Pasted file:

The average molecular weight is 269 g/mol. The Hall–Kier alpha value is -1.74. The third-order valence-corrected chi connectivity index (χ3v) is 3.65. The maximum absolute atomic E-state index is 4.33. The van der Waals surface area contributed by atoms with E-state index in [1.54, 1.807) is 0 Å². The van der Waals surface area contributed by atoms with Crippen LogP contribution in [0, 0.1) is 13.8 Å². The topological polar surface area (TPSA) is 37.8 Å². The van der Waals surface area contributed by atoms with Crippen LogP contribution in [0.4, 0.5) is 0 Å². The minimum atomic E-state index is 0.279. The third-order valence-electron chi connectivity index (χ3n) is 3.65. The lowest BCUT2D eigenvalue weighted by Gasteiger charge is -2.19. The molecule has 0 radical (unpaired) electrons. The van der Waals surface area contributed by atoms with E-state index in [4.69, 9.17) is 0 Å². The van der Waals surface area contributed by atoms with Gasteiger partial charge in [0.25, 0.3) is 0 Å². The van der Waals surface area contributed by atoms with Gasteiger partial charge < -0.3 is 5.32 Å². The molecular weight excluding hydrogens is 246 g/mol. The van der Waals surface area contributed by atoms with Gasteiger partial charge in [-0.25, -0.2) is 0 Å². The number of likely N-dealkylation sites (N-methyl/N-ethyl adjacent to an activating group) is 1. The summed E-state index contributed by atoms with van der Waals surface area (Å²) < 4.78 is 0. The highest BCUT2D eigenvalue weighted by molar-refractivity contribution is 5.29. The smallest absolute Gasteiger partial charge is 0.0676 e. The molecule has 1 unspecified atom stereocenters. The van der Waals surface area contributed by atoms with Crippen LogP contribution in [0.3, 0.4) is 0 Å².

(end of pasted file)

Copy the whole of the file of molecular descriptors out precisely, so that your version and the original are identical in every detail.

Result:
The average molecular weight is 269 g/mol. The Hall–Kier alpha value is -1.74. The third-order valence-corrected chi connectivity index (χ3v) is 3.65. The maximum absolute atomic E-state index is 4.33. The van der Waals surface area contributed by atoms with E-state index in [1.54, 1.807) is 0 Å². The van der Waals surface area contributed by atoms with Crippen LogP contribution in [0, 0.1) is 13.8 Å². The topological polar surface area (TPSA) is 37.8 Å². The van der Waals surface area contributed by atoms with Crippen LogP contribution in [0.4, 0.5) is 0 Å². The minimum atomic E-state index is 0.279. The third-order valence-electron chi connectivity index (χ3n) is 3.65. The lowest BCUT2D eigenvalue weighted by Gasteiger charge is -2.19. The molecule has 0 radical (unpaired) electrons. The van der Waals surface area contributed by atoms with E-state index in [4.69, 9.17) is 0 Å². The van der Waals surface area contributed by atoms with Gasteiger partial charge in [0.25, 0.3) is 0 Å². The van der Waals surface area contributed by atoms with Gasteiger partial charge < -0.3 is 5.32 Å². The molecular weight excluding hydrogens is 246 g/mol. The van der Waals surface area contributed by atoms with Gasteiger partial charge in [-0.25, -0.2) is 0 Å². The number of likely N-dealkylation sites (N-methyl/N-ethyl adjacent to an activating group) is 1. The summed E-state index contributed by atoms with van der Waals surface area (Å²) < 4.78 is 0. The highest BCUT2D eigenvalue weighted by molar-refractivity contribution is 5.29. The smallest absolute Gasteiger partial charge is 0.0676 e. The molecule has 1 unspecified atom stereocenters. The van der Waals surface area contributed by atoms with Crippen LogP contribution in [0.3, 0.4) is 0 Å².